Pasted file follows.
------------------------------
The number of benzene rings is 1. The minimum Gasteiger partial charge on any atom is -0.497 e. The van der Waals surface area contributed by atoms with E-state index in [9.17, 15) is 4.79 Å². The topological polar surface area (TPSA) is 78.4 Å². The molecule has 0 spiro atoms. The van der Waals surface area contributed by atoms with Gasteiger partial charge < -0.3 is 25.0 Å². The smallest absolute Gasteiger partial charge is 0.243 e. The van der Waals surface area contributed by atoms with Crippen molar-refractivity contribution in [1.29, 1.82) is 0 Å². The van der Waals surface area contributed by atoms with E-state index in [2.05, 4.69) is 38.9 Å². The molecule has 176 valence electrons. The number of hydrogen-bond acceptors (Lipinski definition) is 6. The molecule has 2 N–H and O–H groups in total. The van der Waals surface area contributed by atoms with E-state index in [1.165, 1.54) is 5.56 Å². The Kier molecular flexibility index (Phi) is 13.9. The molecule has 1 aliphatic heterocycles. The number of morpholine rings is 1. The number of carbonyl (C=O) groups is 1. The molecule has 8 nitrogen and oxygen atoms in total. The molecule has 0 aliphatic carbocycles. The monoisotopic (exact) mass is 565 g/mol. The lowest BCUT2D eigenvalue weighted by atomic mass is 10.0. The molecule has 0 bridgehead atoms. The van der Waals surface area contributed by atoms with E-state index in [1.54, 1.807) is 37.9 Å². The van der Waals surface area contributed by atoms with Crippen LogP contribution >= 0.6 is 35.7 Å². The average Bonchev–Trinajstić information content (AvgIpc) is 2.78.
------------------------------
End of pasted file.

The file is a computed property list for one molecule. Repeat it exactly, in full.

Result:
The number of benzene rings is 1. The minimum Gasteiger partial charge on any atom is -0.497 e. The van der Waals surface area contributed by atoms with E-state index in [9.17, 15) is 4.79 Å². The topological polar surface area (TPSA) is 78.4 Å². The molecule has 0 spiro atoms. The van der Waals surface area contributed by atoms with Gasteiger partial charge < -0.3 is 25.0 Å². The smallest absolute Gasteiger partial charge is 0.243 e. The van der Waals surface area contributed by atoms with Crippen molar-refractivity contribution in [1.29, 1.82) is 0 Å². The van der Waals surface area contributed by atoms with E-state index in [2.05, 4.69) is 38.9 Å². The molecule has 176 valence electrons. The number of hydrogen-bond acceptors (Lipinski definition) is 6. The molecule has 2 N–H and O–H groups in total. The van der Waals surface area contributed by atoms with E-state index in [1.165, 1.54) is 5.56 Å². The Kier molecular flexibility index (Phi) is 13.9. The molecule has 1 aliphatic heterocycles. The number of morpholine rings is 1. The number of carbonyl (C=O) groups is 1. The molecule has 8 nitrogen and oxygen atoms in total. The molecule has 0 aliphatic carbocycles. The monoisotopic (exact) mass is 565 g/mol. The lowest BCUT2D eigenvalue weighted by atomic mass is 10.0. The molecule has 0 bridgehead atoms. The van der Waals surface area contributed by atoms with E-state index in [1.54, 1.807) is 37.9 Å². The van der Waals surface area contributed by atoms with Crippen LogP contribution >= 0.6 is 35.7 Å². The average Bonchev–Trinajstić information content (AvgIpc) is 2.78.